How to find the right business mentor for you


Ask successful business owners what helped them most and many will answer with two words: “My mentor.”

When you’re starting out in business, you’re going to make mistakes.

Having a mentor – someone further down the road, who can give you advice on everything from business expansion to managing your own work-life balance – is invaluable. As businessman Zig Ziglar famously said, “A lot of people have gone further than they thought they could because someone else thought they could.”

Virgin founder Richard Branson attributes his success in the airline industry in large part to his mentor, Sir Freddie Laker. He recommends finding a mentor to all entrepreneurs and business owners.

But how, exactly, do you find the ideal mentor for you? Here are characteristics to look for – and ways to tap into your network to find that person:

Personality plus experience

You don’t need to find someone in exactly the same industry. But you do need to make sure the advice they can give is relevant to your business. Ideally, your mentor would have experience across several industries – or be specialised in your area.

It’s also crucial to find someone whose personality is suited to mentoring. If you respond well to tough love and plain talk, seek out a mentor who can deliver that. But if you want a good listener who takes a softer approach, seek out those attributes.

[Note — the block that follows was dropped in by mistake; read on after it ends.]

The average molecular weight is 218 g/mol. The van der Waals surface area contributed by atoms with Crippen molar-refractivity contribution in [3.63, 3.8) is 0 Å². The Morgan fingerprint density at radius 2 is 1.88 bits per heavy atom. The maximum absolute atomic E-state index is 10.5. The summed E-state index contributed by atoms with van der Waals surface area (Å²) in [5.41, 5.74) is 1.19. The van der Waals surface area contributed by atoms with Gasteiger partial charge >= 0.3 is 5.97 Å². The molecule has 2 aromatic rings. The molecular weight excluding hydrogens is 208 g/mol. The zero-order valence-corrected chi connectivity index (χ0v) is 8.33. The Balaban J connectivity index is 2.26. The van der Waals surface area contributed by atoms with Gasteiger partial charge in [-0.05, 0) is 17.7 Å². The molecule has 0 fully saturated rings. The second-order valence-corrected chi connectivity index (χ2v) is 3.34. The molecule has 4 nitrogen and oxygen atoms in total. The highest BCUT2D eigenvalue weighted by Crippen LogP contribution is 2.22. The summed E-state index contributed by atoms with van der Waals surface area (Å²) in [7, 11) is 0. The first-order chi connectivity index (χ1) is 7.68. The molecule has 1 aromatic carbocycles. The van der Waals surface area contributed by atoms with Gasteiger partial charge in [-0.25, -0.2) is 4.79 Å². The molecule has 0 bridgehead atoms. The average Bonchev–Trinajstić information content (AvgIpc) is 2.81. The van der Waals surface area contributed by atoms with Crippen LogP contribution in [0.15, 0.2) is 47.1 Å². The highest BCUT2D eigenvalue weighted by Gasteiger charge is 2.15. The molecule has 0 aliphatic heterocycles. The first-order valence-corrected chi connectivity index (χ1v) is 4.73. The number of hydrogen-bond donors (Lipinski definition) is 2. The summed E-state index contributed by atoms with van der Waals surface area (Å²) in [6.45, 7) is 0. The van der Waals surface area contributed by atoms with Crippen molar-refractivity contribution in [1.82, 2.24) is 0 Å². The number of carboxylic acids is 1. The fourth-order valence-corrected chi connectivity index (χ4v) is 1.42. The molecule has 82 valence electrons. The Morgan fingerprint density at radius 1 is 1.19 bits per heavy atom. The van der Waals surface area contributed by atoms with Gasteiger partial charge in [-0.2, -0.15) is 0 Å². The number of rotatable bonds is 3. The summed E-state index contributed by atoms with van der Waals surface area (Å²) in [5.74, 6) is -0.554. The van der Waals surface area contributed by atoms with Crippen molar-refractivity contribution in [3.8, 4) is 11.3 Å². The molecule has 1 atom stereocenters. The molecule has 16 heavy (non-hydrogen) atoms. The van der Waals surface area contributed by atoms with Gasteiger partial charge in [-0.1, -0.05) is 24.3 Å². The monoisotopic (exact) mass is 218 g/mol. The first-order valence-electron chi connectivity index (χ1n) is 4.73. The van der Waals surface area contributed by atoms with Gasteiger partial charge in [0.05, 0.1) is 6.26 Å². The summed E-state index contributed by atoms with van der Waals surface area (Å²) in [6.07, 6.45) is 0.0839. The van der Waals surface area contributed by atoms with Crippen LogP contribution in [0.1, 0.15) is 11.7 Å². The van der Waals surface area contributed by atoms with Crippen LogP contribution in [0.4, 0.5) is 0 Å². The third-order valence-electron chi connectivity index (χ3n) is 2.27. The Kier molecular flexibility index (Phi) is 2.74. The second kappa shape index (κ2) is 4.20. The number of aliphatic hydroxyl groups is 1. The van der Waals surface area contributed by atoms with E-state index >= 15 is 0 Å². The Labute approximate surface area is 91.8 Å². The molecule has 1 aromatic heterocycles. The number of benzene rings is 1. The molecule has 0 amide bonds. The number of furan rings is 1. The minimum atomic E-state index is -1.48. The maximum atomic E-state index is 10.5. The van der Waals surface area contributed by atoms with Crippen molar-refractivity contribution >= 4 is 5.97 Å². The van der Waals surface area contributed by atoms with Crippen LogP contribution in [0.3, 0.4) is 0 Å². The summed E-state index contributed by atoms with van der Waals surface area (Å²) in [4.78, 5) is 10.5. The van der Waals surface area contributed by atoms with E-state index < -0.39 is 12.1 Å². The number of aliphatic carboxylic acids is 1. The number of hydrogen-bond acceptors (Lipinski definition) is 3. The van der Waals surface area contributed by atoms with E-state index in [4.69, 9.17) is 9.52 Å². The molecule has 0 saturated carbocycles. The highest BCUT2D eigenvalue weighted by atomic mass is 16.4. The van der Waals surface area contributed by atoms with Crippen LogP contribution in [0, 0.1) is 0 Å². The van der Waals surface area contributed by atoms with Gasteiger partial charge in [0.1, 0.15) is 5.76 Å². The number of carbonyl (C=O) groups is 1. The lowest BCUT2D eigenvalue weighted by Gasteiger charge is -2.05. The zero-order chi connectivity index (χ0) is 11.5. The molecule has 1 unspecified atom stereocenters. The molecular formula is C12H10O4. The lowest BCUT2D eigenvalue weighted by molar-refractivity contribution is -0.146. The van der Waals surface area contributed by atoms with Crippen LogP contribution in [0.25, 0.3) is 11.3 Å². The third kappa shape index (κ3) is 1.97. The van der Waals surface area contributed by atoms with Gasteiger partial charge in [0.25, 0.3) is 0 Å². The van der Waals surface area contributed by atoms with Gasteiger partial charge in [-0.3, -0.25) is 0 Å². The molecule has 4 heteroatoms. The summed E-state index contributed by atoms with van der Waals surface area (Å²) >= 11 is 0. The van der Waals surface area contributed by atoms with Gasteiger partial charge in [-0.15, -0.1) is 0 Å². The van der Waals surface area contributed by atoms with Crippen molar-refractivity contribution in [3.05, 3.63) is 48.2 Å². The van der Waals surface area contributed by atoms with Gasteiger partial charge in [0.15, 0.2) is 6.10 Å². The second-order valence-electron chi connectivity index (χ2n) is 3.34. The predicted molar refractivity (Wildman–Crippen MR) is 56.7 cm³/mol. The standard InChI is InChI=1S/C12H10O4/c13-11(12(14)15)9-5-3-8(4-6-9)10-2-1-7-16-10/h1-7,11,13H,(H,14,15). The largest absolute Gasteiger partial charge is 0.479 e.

Regardless of personality type, you should make sure your mentor is willing to tell you what you need to hear – not what you want to hear.

When you’re sounding someone out with a view to a mentoring relationship, look for the spark. An ideal mentor will quickly become invested in you, your business and your success. Having someone who believes in what you’re doing will be valuable when you hit turbulent waters. 

How to find a mentor

There are informal and formal ways to seek out your ideal mentor.

You can try formal networks like the Small Business Mentoring Service and HerBusiness, or any of these small business mentor services.

But you can also seek a mentor informally.

Friends, acquaintances and family can be a great network to tap to find mentors when you’re starting out.

You can also use a networking site such as LinkedIn to find acquaintances or connections who might be a good fit.

Going to conferences, business breakfasts or informal events in your industry are excellent ways to make first contact.

Small business owner and mentor at brunch

How to ask the right way

Once you’ve found someone you think is a good fit and whose advice you could benefit from, you need to build a relationship.

It’s important to make your first request clear and specific. You need to show why you’re worth their time.

Briefly cover your business and its progress, and why you feel a mentor’s perspective could help.

Make it clear why you thought of him or her as a possible mentor and what you would ideally like from the relationship.

Make the time commitment clear as well – as well as asking what the mentor would like in return, if anything.

A good starting point might be a meeting over coffee or lunch where you can sound each other out.